A bold experiment in autobiography, Lost Family: A Memoir is a book of sonnets that centres around the deaths of John Barton's mother and sister, but tracks much of the poet's early life in Alberta through to a conflicted, restless adulthood. Alongside tales of love, friends and mentors, intolerance, AIDS, and the struggle for equality, Barton's collection--his first in eight years--explores how being gay rewrites and expands one's sense of lineage, both inherited and chosen. A book of penetrating self-awareness and humility, marked by powerful image-making, Lost Family: A Memoir is a profound test of poetry's ability to give coherence to life. It is also a celebration of the sonnet form, that finely made reliquary that permits memory to take shape.
About the author
John Barton has published ten previous collections of poetry and six chapbooks, including, most recently, Balletomane: The Program Notes of Lincoln Kirstein and For the Boy with the Eyes of the Virgin: Selected Poems, which were respectively published by JackPine Press and Nightwood Editions in 2012. Co-editor of Seminal: The Anthology of Canada's Gay-Male Poets, he has won three Archibald Lampman Awards, an Ottawa Book Award, a CBC Literary Award, and a National Magazine Award. Since 1980, his poems have appeared in anthologies, magazines, and newspapers across Canada and in the United States, Australia, China, India, and the U.K. Previously a writer-in-residence at the Saskatoon Public Library and at the University of New Brunswick, he has taught at the Sage Hill Writing Experience, the Banff Centre, and the University of Victoria. From 1985 to 2003, he worked as a librarian, a production manager, a publications coordinator, and an editor for five national museums in Ottawa, where he edited Vernissage: The Magazine of the National Gallery of Canada, and, in his spare time, Arc Poetry Magazine. He was the poetry editor for Signature Editions from 2005 to 2008 and has been a manuscript editor for Brick Books since 2010. He has lived in Victoria since 2004, where he edits The Malahat Review. Polari is his eleventh collection of poetry.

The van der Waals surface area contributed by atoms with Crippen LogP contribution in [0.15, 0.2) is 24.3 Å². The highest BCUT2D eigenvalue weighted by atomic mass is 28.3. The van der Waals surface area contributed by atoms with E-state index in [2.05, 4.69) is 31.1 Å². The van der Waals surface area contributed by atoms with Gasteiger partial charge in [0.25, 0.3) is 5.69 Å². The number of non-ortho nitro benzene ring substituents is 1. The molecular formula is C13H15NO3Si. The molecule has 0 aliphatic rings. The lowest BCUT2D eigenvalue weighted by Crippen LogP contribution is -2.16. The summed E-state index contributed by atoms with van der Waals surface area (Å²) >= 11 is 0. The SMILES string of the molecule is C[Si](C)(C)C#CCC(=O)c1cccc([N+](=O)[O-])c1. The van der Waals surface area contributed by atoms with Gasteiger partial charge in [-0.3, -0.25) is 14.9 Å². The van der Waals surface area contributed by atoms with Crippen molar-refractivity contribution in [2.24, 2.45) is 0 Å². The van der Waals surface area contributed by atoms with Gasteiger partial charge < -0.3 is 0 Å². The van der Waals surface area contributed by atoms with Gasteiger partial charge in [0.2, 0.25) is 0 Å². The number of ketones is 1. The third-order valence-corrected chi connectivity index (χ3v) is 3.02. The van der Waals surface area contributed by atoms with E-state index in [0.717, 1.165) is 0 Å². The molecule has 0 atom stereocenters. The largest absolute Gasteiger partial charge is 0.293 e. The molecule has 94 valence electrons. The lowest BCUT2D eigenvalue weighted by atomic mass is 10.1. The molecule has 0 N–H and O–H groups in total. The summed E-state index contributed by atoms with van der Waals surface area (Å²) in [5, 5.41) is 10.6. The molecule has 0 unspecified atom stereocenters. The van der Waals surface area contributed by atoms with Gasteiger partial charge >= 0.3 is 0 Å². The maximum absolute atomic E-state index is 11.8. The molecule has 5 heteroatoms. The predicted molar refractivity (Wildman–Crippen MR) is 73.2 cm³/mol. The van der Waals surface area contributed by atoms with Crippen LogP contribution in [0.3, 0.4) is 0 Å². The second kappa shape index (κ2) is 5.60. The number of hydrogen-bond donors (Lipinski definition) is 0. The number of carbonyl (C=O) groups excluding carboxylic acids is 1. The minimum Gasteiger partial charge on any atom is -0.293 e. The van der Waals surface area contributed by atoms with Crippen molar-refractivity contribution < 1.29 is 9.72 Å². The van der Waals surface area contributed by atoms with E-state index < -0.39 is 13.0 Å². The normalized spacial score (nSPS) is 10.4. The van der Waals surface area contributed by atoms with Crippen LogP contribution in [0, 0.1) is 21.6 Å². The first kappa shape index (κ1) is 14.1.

Praise for John Barton:
"Barton is simply too large and too prodigious and too protean a talent," --Journal of Canadian Poetry
"Barton's work is a brilliant example of grace on display," --Bay Area Reporter